• ·        How are these changes meaningful to juvenile Chinook rearing and restoration planning and evaluation in general?  


As part of the intensive system-wide restoration effectiveness monitoring program, a system-wide network of continuous water sensors and periodic collection of water column profile data were deployed to collect water quality data spanning the periods before and after implementation of the Qwuloolt and Smith Island restoration projects. We used data from these monitoring efforts and a series of hydrodynamic models to evaluate how implementation of these two projects has influenced hydrology.

Data collection

  • Daily river flow data from water years 1963 to 2022 for the mainstem Snohomish River USGS Station 1215080
    • Classified as extreme low flow, low flow, high flow, or flood conditions[2].
    • Attributed to CWS data.
  • Vertical water column profiles
    • Collected at the mid-channel of distributaries periodically from 2009 to 2022, and more intensively at the Qwuloolt breach site
    • Used to evaluate the maximum extent of salt intrusion and patterns of salinity, pH, turbidity, and dissolved oxygen.
  • Continuous water sensor data
    • Collected water level (pressure), temperature, and salinity (conductivity) at 10-minute intervals at 19 sensor locations from 2010 to 2021.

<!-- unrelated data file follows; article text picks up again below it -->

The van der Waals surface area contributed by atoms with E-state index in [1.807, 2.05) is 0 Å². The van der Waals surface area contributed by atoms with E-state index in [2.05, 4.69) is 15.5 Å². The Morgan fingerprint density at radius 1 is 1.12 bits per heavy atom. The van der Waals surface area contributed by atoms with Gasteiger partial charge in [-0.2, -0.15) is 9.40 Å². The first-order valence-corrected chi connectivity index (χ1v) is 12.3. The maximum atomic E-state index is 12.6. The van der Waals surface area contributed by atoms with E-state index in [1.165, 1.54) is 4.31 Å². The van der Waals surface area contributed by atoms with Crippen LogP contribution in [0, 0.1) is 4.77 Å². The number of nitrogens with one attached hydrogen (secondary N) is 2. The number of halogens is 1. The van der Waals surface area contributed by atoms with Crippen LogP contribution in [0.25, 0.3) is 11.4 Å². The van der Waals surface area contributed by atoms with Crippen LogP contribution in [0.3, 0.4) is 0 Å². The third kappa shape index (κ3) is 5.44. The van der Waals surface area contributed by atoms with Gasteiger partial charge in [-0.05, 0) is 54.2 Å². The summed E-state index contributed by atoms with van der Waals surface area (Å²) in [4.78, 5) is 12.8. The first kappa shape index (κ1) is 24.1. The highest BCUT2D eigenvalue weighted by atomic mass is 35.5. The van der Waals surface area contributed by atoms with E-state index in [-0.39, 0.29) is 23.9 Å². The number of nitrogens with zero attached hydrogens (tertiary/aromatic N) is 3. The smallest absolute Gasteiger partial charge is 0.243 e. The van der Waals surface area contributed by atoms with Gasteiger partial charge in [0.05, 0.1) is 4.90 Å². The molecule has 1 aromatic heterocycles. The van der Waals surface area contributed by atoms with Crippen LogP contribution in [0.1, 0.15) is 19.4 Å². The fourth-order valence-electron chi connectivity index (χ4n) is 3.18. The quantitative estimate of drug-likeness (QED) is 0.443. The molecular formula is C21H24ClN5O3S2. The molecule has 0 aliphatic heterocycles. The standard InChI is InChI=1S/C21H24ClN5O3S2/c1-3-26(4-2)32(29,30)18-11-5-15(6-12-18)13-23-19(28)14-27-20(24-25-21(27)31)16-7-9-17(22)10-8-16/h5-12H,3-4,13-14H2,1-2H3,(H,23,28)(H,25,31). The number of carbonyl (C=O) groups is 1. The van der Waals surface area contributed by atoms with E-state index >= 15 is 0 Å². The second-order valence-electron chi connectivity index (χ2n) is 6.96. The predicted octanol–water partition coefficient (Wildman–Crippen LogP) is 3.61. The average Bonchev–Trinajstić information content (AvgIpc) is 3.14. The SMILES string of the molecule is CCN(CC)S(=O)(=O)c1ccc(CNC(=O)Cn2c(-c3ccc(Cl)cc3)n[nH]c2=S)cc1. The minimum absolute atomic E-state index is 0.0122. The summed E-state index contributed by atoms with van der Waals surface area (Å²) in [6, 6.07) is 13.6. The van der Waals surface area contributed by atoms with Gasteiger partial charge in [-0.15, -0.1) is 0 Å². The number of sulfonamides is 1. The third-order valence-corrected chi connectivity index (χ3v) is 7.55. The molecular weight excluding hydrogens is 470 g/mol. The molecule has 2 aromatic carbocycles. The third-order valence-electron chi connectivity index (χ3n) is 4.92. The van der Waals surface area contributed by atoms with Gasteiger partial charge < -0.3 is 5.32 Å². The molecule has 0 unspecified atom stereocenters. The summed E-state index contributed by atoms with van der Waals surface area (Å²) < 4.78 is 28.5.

• Used to evaluate conditions during peak juvenile Chinook presence in the estuary.
  • Snohomish Estuary Model
    • Updated previous 2014 pre-restoration model to conditions circa 2017, and to conditions circa 2021 to represent post-restoration conditions.
    • Used to compare pre- and post-restoration conditions in the Snohomish River estuary for water level, salinity, and velocities (temperature to be evaluated in later phases).


Field monitoring

  • Used system-wide water column profile surveys to determine changes in maximum extent of salt intrusion in the estuary during extreme low flow and spring tide conditions with restoration of Qwuloolt and Smith Island.
  • Used Qwuloolt intensive water column profiles to evaluate short term impacts to water quality with restoration of Qwuloolt.